Gun Battery Fire-Control Towers (Base-End Stations)
of the Portsmouth Harbor Defense Command

1942-1946




WWII Tower Map


About Base-End Stations

Sightings of enemy surface ships were made through the optical instruments at Base-End Stations, and were coordinated by time-interval bells that rang synchronously (every 15 or 30 seconds) throughout the entire system. A Depression Position Finder (DPF) scope was used to find and track the target, and a smaller azimuth scope was used to report shell hits and/or misses. Using this method, the location of a target could be determined from several towers at the same instant. Data from these observers, along with weather and tidal information, was telephoned on secure lines to bomb-proof plotting rooms. A primitive computer, which had replaced the earlier manual plotting boards, processed all of the incoming information and then provided artillery crews with aiming coordinates based on the predicted location of the moving enemy ship at the time of firing. Because the shells might be fired as far as 25 miles (for 16-inch guns), the rotation of the Earth also had to be taken into consideration when calculations were being made.

Each observation level in a station was used exclusively for one specific gun battery or command post, usually manned by six observers per level, and three observers for each AAIS post. Each station had a barracks, either attached or unattached to the tower itself, and was usually made to camouflage the structure (if attached) as a beach house or church or other such structure. The searchlight stations were manned by eight men per light, and usually shared the same barracks with the observation crews. Most of the base-end stations were not manned during the later years of the war, as the threat of enemy invasion ceased to exist, and also because the new invention of radar had made the towers obsolete as tracking stations. Some were kept in service, however, to serve as a backup to the radar. Fort Dearborn's two 16-inch guns were "mothballed" immediately after test-firing in 1944, therefore the stations assigned to these guns were actively manned only once in order to test the equipment. The stations assigned to Battery 205 at Fort Foster were never manned, as that battery was never armed and made operational.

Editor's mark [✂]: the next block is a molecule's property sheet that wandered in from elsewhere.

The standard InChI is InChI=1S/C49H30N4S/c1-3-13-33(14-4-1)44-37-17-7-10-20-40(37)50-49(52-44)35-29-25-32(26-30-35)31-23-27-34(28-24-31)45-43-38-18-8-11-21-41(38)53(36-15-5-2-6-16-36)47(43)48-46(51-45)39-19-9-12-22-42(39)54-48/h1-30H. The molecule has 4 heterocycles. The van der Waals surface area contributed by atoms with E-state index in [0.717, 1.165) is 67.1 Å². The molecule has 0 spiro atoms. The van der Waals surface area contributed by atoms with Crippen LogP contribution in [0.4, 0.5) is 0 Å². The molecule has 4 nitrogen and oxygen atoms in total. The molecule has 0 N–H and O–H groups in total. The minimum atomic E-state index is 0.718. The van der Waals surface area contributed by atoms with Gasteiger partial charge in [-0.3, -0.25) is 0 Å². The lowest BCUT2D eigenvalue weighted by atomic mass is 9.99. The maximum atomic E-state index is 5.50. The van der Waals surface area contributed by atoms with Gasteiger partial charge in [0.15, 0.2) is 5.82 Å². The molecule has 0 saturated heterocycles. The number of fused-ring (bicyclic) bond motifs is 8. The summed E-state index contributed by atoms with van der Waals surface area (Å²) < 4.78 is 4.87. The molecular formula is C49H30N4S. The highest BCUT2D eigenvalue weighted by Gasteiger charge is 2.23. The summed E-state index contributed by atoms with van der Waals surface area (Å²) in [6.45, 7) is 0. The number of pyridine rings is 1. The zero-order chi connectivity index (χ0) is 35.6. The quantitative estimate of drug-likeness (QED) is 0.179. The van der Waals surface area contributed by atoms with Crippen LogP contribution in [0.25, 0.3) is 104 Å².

Despite popular myths, the base-end stations were not submarine watch towers. They were long-range artillery aiming and tracking stations for use against enemy surface ships, and they also served as advance warning stations against enemy aircraft. (You cannot see a submerged submarine from a shore-based station! Naval aircraft and blimps were used to detect and locate the German U-Boats.)

DPF and Azimuth Instruments
courtesy of Coast Defense Study Group

Base-End Station Diagram

courtesy of Coast Defense Study Group

A note about station designations: B1 S1 (example) designates Base-End Station Number One, Spotting Station Number One (the full designation is correctly B1/1 S1/1, designating Base-End Station Number One and Spotting Station Number One for Tactical Gun Battery Number One); AAIS OP 1 (example) designates Anti-Aircraft Intelligence Service Observation Post Number One; HD OPS 1 (example) designates Harbor Defense Operations Station Number One. The tactical gun battery numbers assigned to Portsmouth in 1942 were as follows:

Tactical battery assignments for the personnel of the 22nd Coast Artillery Regiment (Harbor Defense) were as follows:

AAIS Network
digital scan courtesy of Jon Woolf
1945 Chart of the Anti-Aircraft Intelligence Service (AAIS) Spotting Stations
(click for larger image)

Searchlight Illumination Plan
digital scan courtesy of Jon Woolf
1945 Chart of the Searchlight Illumination Plan
(click for larger image)


During and after World War I, there was an earlier system of emergency wartime base-end stations and fire-control observation posts. The main cupola of the Wentworth Hotel in New Castle was approved as an observation station for the Gun Group Commander at Fort Stark, although it is not known for certain whether it was actually used as such. A temporary wartime secondary field station (B" Battery Hunter, Fort Stark) was established on Odiorne Point in 1917. A permanent concrete secondary station (B" Battery Hunter) was built in 1921, located about 300 yards east of the Wentworth Hotel in New Castle. It was destroyed in 1998. A concrete secondary station (1921) still exists on Gerrish Island at Seward's Point (B" Battery Bohlen, Fort Foster). The primary stations (B') for Batteries Hunter, Bohlen, and Farnsworth (Fort Constitution) were located on post. The crow's nest positions on Battery Hunter (E1 Hunter - E2 Bohlen) and on Battery Bohlen (E1 Bohlen - E2 Hunter) were established as an improvised emergency baseline of approximately 2080 yards long until the advent of World War II rendered these stations obsolete.



Individual Pages for Base-End Stations and other Sites:

Biddeford Pool Gun Battery
Gelaspus Point (Great Hill) Station
Moody Point Station
Bald Head Cliff Station
Mount Agamenticus Radar Station
Cape Neddick Station
Boon Island Coast Guard Station
Seal Head Point Station
Sister's Point Station
Seward's Point Station
Appledore Island Station
Star Island Radar Station
Pulpit Rock Station
Concord Point Radar Station
Ragged Neck Radar Station
Rye Ledge Station
Great Boars Head Station
Salisbury Beach Station and Gun Battery
Plum Island Station
Castle Hill Station
Halibut Point Station





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